In the mean time, I feel totally in the moment when I am with animals, feeding or caring for them. I am fully present, and time is meaningless. I am in utter bliss. Ditto when I am writing. And when I am making playlists from my vast library of music. I like the idea of getting off the pillow and making your life your meditation.
But so many say BE STILL and KNOW. That in the silence and non-movement we find the things you write about. This is why I wrestle with meditation. Curious to know your further thought on this duality (Sounds like a new post to me, lol).

Thanks for your continued inspiration!

Tre ~ said...

Great sharing. How beautiful to know you let yourself go and dance and in those moments express SOUL so fully and completely....that release you felt...so freeing and so right...Goody for you and for sharin:)
So appreesh your outlook and tweets too. :) Hugs for your example of authenticity :)

Ellen said...

As usual, I have a different reading of chapter 4 Blisschick. I want to say first though that your philosophy is valid, and if I hadn't been reading and trying to engage with Stephen Cope, I'd say great - you are finding your true self in dance. And it is a good thing, becoming one with yourself and feeling great.

I re-read the chapter, and Cope is definitely talking about meditation. He does talk about the mind's innate ability to engage in concentrated states, such as while at the symphony, making love, or lying peacefully at the beach (his examples). These are wonderful states, and I'd say this is where dancing fits in for you. For me it might be becoming absorbed in a book or film which touches me in some deep way.

However, this is just a first step, a first taste. If we don't go on from this, we are not doing meditation or doing yoga in Cope's view, we are not training our minds to receive wisdom (whatever that may be).

"Patanjali's teachings will show us that deep states of mental absorption differ from our everyday one-pointedness even more than those seemingly concentrated states differ from ordinary states of sheer inattention."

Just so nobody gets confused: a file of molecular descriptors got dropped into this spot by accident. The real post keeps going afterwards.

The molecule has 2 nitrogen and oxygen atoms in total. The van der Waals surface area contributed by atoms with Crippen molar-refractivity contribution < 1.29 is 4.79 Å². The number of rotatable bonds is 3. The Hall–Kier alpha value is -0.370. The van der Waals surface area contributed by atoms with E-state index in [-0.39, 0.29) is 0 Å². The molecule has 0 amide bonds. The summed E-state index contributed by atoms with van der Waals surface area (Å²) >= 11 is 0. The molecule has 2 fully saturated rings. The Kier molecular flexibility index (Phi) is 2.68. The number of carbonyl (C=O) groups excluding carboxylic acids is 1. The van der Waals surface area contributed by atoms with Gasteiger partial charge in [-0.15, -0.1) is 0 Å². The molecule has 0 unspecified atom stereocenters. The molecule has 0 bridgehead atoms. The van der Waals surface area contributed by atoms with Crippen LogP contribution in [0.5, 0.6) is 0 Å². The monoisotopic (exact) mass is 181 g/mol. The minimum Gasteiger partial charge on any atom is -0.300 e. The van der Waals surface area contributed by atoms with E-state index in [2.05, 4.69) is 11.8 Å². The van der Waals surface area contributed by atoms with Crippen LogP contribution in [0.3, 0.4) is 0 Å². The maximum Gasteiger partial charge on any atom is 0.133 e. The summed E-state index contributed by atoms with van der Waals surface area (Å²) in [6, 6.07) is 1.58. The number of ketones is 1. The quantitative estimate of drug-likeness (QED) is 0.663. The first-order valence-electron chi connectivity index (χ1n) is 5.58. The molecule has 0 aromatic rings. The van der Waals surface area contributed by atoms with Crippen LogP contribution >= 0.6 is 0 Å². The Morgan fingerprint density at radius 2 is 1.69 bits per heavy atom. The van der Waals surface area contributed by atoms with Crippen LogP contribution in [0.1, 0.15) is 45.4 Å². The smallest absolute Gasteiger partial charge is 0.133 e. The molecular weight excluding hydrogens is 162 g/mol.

So a state like dancing bliss would be stage two of a journey of the mind, but what Cope thinks we really should be after is stage three, a mental absorption gained through study of yoga and meditation.

There is no substitute for sitting on your butt and meditating if you wish to follow the path of yoga or Buddhism. Even if it's not a lot of fun a lot of the time. I am certain that Cope is saying this. You may not agree, and that is anyone's privilege.

Well, Blisschick, you have argued with me previously, so you see the problems that happen... :-)

Peace, Ellen

Christine Claire Reed said...

Ellen, yep. I get what Cope is saying. Totally. I just disagree.

For me, reading is all about finding my own way...

And for me (and I'm not alone here -- see Mark Whitwell, an international teacher of yoga), for me, meditation and yoga are actually first steps, and if we don't get up off the mat, we are missing the point. Again, the word "practice."

It's when we are fully engaged in our lives -- the dailiness, the joys, the hardships, the work -- that is where real living exists, and true meditation.

(For me, dancing is much like yoga in that I gain a stillness within movement.)

Seeing yoga and meditation as the end point is mistaking the map for the territory.

There are some great Whitwell videos on youtube, fyi. :)

Christine Claire Reed said...

I should have said...

My larger point, of course, is that there are as many paths to liberation as there are people on this planet. And not all those paths look as "formal" or "spiritual" as others.

It's really about being aware and awake, and whatever WAKES YOU UP is what works.

Linda-Sama said...